Matthew James Taylor
Does Synesthesia Fade With Age?
(My First-Hand Experience)
17 Jan 2023
I am 47 years old at the time of writing this, I first discovered I had grapheme-color synesthesia (colored letters and numbers) when I was in primary school, and since then I have definitely noticed a steady fading of my condition over time.
The sensation is still strong, just faded a little.
Not all my colored letters have faded.
Synesthesia and Pool (8-Ball)
One of my favorite games to play is pool (8 ball) and most ball colors don't line up with my synesthesia. Only two balls match perfectly:
|4 Ball||Purple||Deep blue|
|8 Ball||Black||Deep red|
One thing I've noticed after playing pool for 30+ years, is my 2-blue and 3-red association is still as strong as ever. Only the other numbers have faded.
So what does this mean?
According to Vilayanur Ramachandran, an American neuroscientist who studies this subject, synesthesia is caused by a cross-wiring of the brain which associates different senses together. In normal people this cross-wiring is pruned away over time but in synesthetes this pruning is not as effective.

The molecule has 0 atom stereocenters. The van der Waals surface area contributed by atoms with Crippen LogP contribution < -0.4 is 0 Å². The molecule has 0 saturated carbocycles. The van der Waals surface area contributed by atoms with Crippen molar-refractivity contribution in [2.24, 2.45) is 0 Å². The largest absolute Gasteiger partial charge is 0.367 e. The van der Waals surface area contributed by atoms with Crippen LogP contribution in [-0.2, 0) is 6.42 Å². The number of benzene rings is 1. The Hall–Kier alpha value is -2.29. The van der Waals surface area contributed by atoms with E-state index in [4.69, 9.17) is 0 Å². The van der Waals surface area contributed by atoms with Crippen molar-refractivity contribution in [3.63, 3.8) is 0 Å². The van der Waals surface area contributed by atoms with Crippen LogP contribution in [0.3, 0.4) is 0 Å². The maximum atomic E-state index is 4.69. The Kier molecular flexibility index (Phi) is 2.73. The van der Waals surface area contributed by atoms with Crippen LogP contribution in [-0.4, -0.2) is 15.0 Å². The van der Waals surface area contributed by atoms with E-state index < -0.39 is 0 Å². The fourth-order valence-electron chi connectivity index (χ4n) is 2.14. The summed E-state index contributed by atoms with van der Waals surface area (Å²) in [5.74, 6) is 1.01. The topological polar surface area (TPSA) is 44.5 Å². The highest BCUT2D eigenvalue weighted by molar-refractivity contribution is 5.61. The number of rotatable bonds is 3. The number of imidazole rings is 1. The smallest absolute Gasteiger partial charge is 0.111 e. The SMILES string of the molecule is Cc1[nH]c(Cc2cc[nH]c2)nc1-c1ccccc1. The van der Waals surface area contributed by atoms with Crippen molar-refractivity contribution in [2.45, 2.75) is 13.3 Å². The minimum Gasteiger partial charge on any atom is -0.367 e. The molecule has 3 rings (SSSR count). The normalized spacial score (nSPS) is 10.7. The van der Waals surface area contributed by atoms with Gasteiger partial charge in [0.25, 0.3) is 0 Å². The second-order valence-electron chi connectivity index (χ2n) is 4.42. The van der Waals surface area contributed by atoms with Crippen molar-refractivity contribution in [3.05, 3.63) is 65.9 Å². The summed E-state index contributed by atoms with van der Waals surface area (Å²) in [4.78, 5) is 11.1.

My brain must be slowly pruning away the non-reinforced associations.
So does synesthesia fade over time? Here's what my experience tells me:
Synesthesia can fade with age as non-reinforced neural connections in the brain are pruned away over time. Associations that make sense will show resistance to this pruning and are likely to last longer. How quickly pruning occurs will be different for each person and is likely governed by genetics.
My synesthesia is still quite strong so I can't see it disapearing any time soon.
For me, synesthesia is for life.